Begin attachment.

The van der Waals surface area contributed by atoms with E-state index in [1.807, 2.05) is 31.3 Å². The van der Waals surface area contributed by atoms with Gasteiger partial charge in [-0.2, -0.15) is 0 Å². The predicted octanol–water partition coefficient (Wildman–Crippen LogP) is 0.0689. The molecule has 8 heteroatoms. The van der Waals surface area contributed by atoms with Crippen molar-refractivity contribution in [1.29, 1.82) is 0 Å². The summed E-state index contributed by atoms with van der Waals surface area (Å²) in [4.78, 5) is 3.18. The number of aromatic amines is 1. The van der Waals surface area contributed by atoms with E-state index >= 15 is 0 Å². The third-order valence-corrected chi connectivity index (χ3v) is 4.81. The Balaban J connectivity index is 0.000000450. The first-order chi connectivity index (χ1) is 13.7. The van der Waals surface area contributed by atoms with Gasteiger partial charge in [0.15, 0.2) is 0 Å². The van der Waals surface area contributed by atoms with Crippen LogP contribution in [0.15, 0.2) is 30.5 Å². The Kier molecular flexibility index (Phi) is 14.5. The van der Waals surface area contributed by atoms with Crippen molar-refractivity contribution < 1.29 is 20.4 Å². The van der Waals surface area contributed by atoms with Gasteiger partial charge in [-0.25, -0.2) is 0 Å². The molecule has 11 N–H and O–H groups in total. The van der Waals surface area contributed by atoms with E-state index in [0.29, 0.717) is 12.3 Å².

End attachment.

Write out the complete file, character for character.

The van der Waals surface area contributed by atoms with E-state index in [1.807, 2.05) is 31.3 Å². The van der Waals surface area contributed by atoms with Gasteiger partial charge in [-0.2, -0.15) is 0 Å². The predicted octanol–water partition coefficient (Wildman–Crippen LogP) is 0.0689. The molecule has 8 heteroatoms. The van der Waals surface area contributed by atoms with Crippen molar-refractivity contribution in [1.29, 1.82) is 0 Å². The summed E-state index contributed by atoms with van der Waals surface area (Å²) in [4.78, 5) is 3.18. The number of aromatic amines is 1. The van der Waals surface area contributed by atoms with E-state index >= 15 is 0 Å². The third-order valence-corrected chi connectivity index (χ3v) is 4.81. The Balaban J connectivity index is 0.000000450. The first-order chi connectivity index (χ1) is 13.7. The van der Waals surface area contributed by atoms with Gasteiger partial charge in [0.15, 0.2) is 0 Å². The van der Waals surface area contributed by atoms with Crippen LogP contribution in [0.15, 0.2) is 30.5 Å². The Kier molecular flexibility index (Phi) is 14.5. The van der Waals surface area contributed by atoms with Crippen molar-refractivity contribution < 1.29 is 20.4 Å². The van der Waals surface area contributed by atoms with Gasteiger partial charge in [-0.25, -0.2) is 0 Å². The molecule has 11 N–H and O–H groups in total. The van der Waals surface area contributed by atoms with E-state index in [0.29, 0.717) is 12.3 Å².